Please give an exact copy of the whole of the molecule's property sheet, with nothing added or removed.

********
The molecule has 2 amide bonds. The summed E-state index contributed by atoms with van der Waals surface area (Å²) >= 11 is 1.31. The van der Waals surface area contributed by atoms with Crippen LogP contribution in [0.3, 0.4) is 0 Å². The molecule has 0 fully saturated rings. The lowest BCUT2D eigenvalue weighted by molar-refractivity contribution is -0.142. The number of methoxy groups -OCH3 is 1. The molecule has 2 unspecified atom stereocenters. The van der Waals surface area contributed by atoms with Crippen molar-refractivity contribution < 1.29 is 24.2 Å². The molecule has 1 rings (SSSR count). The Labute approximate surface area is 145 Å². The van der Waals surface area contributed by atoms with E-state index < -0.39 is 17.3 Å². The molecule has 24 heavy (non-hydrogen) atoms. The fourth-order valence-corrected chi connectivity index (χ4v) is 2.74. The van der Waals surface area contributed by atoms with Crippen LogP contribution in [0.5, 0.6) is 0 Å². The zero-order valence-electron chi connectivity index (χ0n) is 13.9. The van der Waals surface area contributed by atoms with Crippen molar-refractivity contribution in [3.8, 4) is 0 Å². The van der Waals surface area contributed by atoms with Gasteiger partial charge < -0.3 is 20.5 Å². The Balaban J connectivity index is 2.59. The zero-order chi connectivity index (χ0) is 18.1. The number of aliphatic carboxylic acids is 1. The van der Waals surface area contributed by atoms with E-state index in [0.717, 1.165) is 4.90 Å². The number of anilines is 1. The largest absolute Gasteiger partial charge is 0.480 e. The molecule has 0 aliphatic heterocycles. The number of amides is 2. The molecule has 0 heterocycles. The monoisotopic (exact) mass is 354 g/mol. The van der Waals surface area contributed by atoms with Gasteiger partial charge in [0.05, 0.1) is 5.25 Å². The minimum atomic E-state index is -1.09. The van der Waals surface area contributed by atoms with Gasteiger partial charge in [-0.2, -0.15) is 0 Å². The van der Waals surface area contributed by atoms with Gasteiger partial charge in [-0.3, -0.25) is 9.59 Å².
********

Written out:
The molecule has 2 amide bonds. The summed E-state index contributed by atoms with van der Waals surface area (Å²) >= 11 is 1.31. The van der Waals surface area contributed by atoms with Crippen LogP contribution in [0.3, 0.4) is 0 Å². The molecule has 0 fully saturated rings. The lowest BCUT2D eigenvalue weighted by molar-refractivity contribution is -0.142. The number of methoxy groups -OCH3 is 1. The molecule has 2 unspecified atom stereocenters. The van der Waals surface area contributed by atoms with Crippen molar-refractivity contribution < 1.29 is 24.2 Å². The molecule has 1 rings (SSSR count). The Labute approximate surface area is 145 Å². The van der Waals surface area contributed by atoms with E-state index < -0.39 is 17.3 Å². The molecule has 24 heavy (non-hydrogen) atoms. The fourth-order valence-corrected chi connectivity index (χ4v) is 2.74. The van der Waals surface area contributed by atoms with Crippen LogP contribution in [0.5, 0.6) is 0 Å². The zero-order valence-electron chi connectivity index (χ0n) is 13.9. The van der Waals surface area contributed by atoms with Crippen molar-refractivity contribution in [3.8, 4) is 0 Å². The van der Waals surface area contributed by atoms with Gasteiger partial charge < -0.3 is 20.5 Å². The Balaban J connectivity index is 2.59. The zero-order chi connectivity index (χ0) is 18.1. The number of aliphatic carboxylic acids is 1. The van der Waals surface area contributed by atoms with E-state index in [0.717, 1.165) is 4.90 Å². The number of anilines is 1. The largest absolute Gasteiger partial charge is 0.480 e. The molecule has 0 aliphatic heterocycles. The number of amides is 2. The molecule has 0 heterocycles. The monoisotopic (exact) mass is 354 g/mol. The van der Waals surface area contributed by atoms with Gasteiger partial charge in [0.05, 0.1) is 5.25 Å². The minimum atomic E-state index is -1.09. The van der Waals surface area contributed by atoms with Gasteiger partial charge in [-0.2, -0.15) is 0 Å². The van der Waals surface area contributed by atoms with Gasteiger partial charge in [-0.3, -0.25) is 9.59 Å².